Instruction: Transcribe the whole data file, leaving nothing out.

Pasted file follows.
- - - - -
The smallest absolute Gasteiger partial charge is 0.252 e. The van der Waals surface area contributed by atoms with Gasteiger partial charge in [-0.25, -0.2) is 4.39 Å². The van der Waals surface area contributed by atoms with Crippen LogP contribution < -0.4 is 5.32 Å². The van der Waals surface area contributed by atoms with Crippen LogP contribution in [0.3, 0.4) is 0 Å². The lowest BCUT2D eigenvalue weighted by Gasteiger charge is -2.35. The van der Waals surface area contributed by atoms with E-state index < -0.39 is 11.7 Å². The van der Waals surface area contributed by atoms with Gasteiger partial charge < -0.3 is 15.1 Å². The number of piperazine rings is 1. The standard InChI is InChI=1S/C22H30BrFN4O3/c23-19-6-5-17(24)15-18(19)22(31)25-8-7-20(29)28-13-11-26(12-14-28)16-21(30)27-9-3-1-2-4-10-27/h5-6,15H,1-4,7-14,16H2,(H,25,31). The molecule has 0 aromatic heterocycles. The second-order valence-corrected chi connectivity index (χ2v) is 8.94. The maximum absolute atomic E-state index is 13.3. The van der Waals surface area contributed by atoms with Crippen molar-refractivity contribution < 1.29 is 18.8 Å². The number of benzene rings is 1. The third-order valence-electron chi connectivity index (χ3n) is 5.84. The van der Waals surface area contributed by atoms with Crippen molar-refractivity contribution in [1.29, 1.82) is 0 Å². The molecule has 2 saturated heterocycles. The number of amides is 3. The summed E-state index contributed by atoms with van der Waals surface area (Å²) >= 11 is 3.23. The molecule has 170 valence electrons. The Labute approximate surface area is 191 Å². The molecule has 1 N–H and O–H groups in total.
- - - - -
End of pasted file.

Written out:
The smallest absolute Gasteiger partial charge is 0.252 e. The van der Waals surface area contributed by atoms with Gasteiger partial charge in [-0.25, -0.2) is 4.39 Å². The van der Waals surface area contributed by atoms with Crippen LogP contribution < -0.4 is 5.32 Å². The van der Waals surface area contributed by atoms with Crippen LogP contribution in [0.3, 0.4) is 0 Å². The lowest BCUT2D eigenvalue weighted by Gasteiger charge is -2.35. The van der Waals surface area contributed by atoms with E-state index < -0.39 is 11.7 Å². The van der Waals surface area contributed by atoms with Gasteiger partial charge < -0.3 is 15.1 Å². The number of piperazine rings is 1. The standard InChI is InChI=1S/C22H30BrFN4O3/c23-19-6-5-17(24)15-18(19)22(31)25-8-7-20(29)28-13-11-26(12-14-28)16-21(30)27-9-3-1-2-4-10-27/h5-6,15H,1-4,7-14,16H2,(H,25,31). The molecule has 0 aromatic heterocycles. The second-order valence-corrected chi connectivity index (χ2v) is 8.94. The maximum absolute atomic E-state index is 13.3. The van der Waals surface area contributed by atoms with Crippen molar-refractivity contribution < 1.29 is 18.8 Å². The number of benzene rings is 1. The third-order valence-electron chi connectivity index (χ3n) is 5.84. The van der Waals surface area contributed by atoms with Crippen molar-refractivity contribution in [1.29, 1.82) is 0 Å². The molecule has 2 saturated heterocycles. The number of amides is 3. The summed E-state index contributed by atoms with van der Waals surface area (Å²) >= 11 is 3.23. The molecule has 170 valence electrons. The Labute approximate surface area is 191 Å². The molecule has 1 N–H and O–H groups in total.